Posted by Fenil Seta
The actress calls 'Madras Talkies' her home; has impressed the veteran filmmaker with her grasp on the Tamil language and performance in their last outing together
Sanyukta Iyer (MUMBAI MIRROR; May 10, 2017)
Six-time National Award winning-filmmaker Mani Ratnam’s last release, Kaatru Veliyidai, was lauded as a “poetic romance” and “cinematic spectacle”. It got the thumbs up from critics for the crackling chemistry between the leads, Bollywood actress Aditi Rao Hydari and South star Karthi. While many praised the 30-year-old actress’s beauty and her stellar turn as a doctor in the film, writer-director Mani Ratnam, praised her beauty and grace and admitted that he was impressed with the way she had performed in Tamil, an alien language. He was also quick to reveal that he would like to work with Aditi again soon.
Now, Mirror has learnt that the two will be teaming up again after Aditi wraps up Sanjay Leela Bhansali’s period-romance, Padmavati, in which she will be seen as Ranveer Singh aka Alauddin Khilji’s wife. A script for the yet-untitled romance-drama has been locked and prep is underway. Buzz is, Aditi has given her nod to the film.
Aditi, who made her acting debut with the Malayalam film, Prajapathi, and followed it up with the Tamil film, Sringaram, asserts that Madras Talkies (Mani and wife Suhasini Ratnam’s production company) feels like her home now. She reveals that she’s been spending a lot more time Chennai too.
“I am dying to work with Mani sir again!” she exclaims, speaking to Mirror from Chennai, where she is ringing in actress and former CBFC chairperson, Leela Samson’s 66th birthday. Leela, who she fondly calls ‘akka’ has been her Bharatanatyam guru for over two decades.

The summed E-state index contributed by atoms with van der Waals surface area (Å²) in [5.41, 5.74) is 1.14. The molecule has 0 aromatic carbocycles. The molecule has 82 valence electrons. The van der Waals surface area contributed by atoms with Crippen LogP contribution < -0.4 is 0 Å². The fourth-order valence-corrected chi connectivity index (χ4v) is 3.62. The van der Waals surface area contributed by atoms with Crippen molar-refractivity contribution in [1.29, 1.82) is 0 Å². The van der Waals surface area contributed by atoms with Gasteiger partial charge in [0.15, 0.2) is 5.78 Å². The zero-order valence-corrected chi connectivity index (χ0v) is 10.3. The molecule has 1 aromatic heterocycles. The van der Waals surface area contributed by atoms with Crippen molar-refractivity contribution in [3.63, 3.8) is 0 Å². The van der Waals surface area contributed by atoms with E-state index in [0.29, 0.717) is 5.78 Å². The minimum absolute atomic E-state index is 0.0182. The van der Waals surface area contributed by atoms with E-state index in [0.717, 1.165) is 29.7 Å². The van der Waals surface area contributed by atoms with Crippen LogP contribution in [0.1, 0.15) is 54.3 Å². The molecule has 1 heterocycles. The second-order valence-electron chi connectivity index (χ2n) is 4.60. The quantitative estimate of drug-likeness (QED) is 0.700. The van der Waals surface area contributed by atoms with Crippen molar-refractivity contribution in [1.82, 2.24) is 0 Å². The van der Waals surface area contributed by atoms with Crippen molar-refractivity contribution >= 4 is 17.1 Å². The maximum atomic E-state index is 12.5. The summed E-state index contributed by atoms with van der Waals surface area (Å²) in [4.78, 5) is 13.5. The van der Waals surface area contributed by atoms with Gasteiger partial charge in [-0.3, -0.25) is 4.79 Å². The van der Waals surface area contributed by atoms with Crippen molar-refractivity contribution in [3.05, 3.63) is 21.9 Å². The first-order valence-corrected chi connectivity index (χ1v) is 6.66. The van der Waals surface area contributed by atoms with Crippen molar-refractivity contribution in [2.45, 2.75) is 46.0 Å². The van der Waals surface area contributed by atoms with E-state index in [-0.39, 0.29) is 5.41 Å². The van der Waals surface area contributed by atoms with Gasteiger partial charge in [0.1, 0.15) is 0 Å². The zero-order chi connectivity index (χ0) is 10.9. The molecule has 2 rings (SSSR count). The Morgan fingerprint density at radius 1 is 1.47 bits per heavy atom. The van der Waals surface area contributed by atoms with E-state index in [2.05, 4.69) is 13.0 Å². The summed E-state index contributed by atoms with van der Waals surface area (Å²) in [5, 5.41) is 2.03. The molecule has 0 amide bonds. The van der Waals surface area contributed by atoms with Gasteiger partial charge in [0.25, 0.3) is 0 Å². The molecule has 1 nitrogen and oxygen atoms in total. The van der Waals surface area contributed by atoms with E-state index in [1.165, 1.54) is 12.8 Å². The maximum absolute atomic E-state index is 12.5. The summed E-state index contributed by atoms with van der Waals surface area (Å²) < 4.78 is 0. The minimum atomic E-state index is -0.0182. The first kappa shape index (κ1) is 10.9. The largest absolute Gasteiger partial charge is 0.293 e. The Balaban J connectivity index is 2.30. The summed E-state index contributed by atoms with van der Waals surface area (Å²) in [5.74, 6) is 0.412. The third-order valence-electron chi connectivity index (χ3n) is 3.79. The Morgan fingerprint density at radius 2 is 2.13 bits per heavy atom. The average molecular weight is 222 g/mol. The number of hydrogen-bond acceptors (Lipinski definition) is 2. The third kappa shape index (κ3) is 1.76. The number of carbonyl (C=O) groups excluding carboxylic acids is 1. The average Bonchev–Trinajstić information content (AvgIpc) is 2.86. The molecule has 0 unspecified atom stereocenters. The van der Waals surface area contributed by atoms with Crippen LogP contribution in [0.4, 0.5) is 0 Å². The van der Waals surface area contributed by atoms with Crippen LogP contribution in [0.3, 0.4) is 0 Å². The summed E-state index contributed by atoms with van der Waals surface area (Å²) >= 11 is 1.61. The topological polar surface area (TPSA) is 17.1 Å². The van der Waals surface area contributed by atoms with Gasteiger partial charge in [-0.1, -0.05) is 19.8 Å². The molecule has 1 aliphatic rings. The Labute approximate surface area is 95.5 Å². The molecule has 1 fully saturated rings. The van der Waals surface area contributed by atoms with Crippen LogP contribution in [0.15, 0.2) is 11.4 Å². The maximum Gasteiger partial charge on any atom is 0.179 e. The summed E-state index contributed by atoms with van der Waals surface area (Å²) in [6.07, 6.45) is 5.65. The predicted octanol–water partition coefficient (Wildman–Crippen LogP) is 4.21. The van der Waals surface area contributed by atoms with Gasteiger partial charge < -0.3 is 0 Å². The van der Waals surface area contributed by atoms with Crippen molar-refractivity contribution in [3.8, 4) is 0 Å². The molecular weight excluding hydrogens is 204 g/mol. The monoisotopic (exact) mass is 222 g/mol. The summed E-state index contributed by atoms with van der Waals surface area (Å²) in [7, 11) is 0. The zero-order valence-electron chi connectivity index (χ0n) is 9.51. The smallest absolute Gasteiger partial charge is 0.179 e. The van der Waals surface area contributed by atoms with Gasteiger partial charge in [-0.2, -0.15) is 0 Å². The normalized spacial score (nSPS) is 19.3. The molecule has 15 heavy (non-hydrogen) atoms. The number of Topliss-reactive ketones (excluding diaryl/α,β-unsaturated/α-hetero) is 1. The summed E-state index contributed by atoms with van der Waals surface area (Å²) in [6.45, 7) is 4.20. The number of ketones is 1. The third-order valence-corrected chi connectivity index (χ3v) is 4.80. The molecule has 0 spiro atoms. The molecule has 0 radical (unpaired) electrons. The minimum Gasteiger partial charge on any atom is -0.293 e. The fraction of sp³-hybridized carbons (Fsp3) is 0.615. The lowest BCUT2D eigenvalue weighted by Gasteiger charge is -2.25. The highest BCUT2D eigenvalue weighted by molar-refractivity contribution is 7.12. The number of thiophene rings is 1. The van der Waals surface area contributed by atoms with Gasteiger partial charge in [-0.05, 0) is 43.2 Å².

Aditi points out that the veteran filmmaker nurtured her in a challenging environment, made her feel safe and secure. “His sets are as beautiful as he is and there is a lot of last-minute improvisation. When I told him I didn’t know the language, he smiled and assured me that this was his problem not mine. He taught me the lines in Tamil too,” she reminisces, pointing out that she could write a book on the genius filmmaker and his story-telling techniques. “He will see a cliff and suddenly decide to film there. He’ll push you, nudge you, until you think you’re going to die, but eventually you know that he will be there to catch you,” she beams.
Aditi who had prepped extensively for Kaatru Veliyidai and could narrate her lines in Tamil in freezing cold and while deep in sleep, says that she’d happily go through the ordeal again. “Many tell me that doing a Mani Ratnam film is a good career move. For me, it’s been a life-changing move, the fulfilment of a childhood dream,” she signs off.